A bureaucracy is a large organization that uses a particular system of administration. This system is characterized by a hierarchy of authority, a division of duties, strict rules of operation and documentation of actions performed. Bureaucracies are most often associated with governments, but any large entity, such as a corporation or school district, can be bureaucratic in nature. Terms such as "bureaucracy" and "bureaucrat," which refers to an official in a bureaucracy, are often used with negative connotations because some people believe that this system of administration includes excessive and unnecessary regulation, inefficiencies and waste.
This type of organization has what is known as a vertical pyramid power structure, with many more offices, bureaus and employees located at the base, or the service level, than there are at the top, or the management level. The offices and workers at the lower levels typically are subject to rules and regulations that dictate how they must function. Many of the actions that they take must be documented so that a record of what was done can be made available to the offices and administrators at higher levels of the bureaucracy.
The benefits of a bureaucracy include the ability to manage a large, complex organization in an orderly manner. Rules and regulations can be helpful to ensure that a large number of similar entities — those at the base — operate in the same way. Having supervisory offices and higher levels of management provides oversight and allows the customers, citizens or whomever is being served to appeal to a higher authority than those at the service level.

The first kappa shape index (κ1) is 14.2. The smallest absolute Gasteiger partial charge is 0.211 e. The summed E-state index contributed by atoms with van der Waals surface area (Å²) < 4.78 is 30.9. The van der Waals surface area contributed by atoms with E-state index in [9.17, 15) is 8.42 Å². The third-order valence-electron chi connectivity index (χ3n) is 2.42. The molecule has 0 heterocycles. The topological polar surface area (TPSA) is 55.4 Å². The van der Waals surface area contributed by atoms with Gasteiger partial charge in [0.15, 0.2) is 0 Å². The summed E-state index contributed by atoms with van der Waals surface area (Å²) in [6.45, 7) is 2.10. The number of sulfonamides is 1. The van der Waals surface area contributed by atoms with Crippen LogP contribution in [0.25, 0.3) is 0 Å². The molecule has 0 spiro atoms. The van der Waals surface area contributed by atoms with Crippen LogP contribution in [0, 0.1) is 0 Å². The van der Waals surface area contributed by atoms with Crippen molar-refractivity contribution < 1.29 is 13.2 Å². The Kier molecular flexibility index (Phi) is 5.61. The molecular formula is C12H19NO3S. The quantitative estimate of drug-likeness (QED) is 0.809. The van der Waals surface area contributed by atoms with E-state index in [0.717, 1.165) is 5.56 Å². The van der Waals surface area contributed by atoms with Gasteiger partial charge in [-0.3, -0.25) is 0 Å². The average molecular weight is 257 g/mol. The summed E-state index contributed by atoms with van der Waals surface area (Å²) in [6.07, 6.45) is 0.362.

Bureaucracies are often criticized, however, because they sometimes can be inefficient or wasteful. Communication between offices or levels of authority can be essential, so a lack of communication can result in a failure to function properly. Getting things done in a bureaucracy is often complicated by so-called red tape — paperwork and other regulations that might be considered tedious, redundant or even unnecessary. Similar or identical tasks might be performed multiple times at various levels or at different offices at the same level. Bureaucracies also are often slow to change or to implement changes.
Critics often claim that bureaucracies can be made more efficient by shrinking, especially when it comes to governments. Less regulation of lower-level offices might allow them to be more adaptable to their own needs and situations, which might differ from those of other offices at the same level. Fewer levels of administration also might allow an organization to change more rapidly because approval for changes is needed from a smaller number of people or groups of people.